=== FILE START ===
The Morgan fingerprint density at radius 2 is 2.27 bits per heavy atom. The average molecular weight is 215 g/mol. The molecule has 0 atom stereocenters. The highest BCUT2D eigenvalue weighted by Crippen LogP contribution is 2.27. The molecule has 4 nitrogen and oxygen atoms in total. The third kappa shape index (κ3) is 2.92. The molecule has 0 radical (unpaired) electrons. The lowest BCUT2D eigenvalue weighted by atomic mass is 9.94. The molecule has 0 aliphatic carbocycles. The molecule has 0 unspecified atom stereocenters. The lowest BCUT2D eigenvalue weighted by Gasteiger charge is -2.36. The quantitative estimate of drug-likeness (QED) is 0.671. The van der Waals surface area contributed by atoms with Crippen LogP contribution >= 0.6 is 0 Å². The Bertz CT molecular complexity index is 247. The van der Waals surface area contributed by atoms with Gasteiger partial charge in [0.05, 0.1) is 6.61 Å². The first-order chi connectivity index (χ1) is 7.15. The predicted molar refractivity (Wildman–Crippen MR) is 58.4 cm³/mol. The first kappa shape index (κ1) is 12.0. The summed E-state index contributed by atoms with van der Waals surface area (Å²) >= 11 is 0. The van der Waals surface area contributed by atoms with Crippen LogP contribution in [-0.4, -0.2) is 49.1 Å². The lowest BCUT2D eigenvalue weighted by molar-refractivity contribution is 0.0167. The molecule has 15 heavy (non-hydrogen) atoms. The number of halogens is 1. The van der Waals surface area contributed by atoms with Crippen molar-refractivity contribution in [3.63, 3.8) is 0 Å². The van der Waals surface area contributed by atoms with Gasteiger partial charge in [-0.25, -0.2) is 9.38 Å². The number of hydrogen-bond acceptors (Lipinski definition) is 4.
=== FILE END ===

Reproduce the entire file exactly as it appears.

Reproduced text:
The Morgan fingerprint density at radius 2 is 2.27 bits per heavy atom. The average molecular weight is 215 g/mol. The molecule has 0 atom stereocenters. The highest BCUT2D eigenvalue weighted by Crippen LogP contribution is 2.27. The molecule has 4 nitrogen and oxygen atoms in total. The third kappa shape index (κ3) is 2.92. The molecule has 0 radical (unpaired) electrons. The lowest BCUT2D eigenvalue weighted by atomic mass is 9.94. The molecule has 0 aliphatic carbocycles. The molecule has 0 unspecified atom stereocenters. The lowest BCUT2D eigenvalue weighted by Gasteiger charge is -2.36. The quantitative estimate of drug-likeness (QED) is 0.671. The van der Waals surface area contributed by atoms with Crippen LogP contribution >= 0.6 is 0 Å². The Bertz CT molecular complexity index is 247. The van der Waals surface area contributed by atoms with Gasteiger partial charge in [0.05, 0.1) is 6.61 Å². The first-order chi connectivity index (χ1) is 7.15. The predicted molar refractivity (Wildman–Crippen MR) is 58.4 cm³/mol. The first kappa shape index (κ1) is 12.0. The summed E-state index contributed by atoms with van der Waals surface area (Å²) >= 11 is 0. The van der Waals surface area contributed by atoms with Crippen LogP contribution in [-0.4, -0.2) is 49.1 Å². The lowest BCUT2D eigenvalue weighted by molar-refractivity contribution is 0.0167. The molecule has 15 heavy (non-hydrogen) atoms. The number of halogens is 1. The van der Waals surface area contributed by atoms with Crippen molar-refractivity contribution in [3.63, 3.8) is 0 Å². The van der Waals surface area contributed by atoms with Gasteiger partial charge in [-0.25, -0.2) is 9.38 Å². The number of hydrogen-bond acceptors (Lipinski definition) is 4.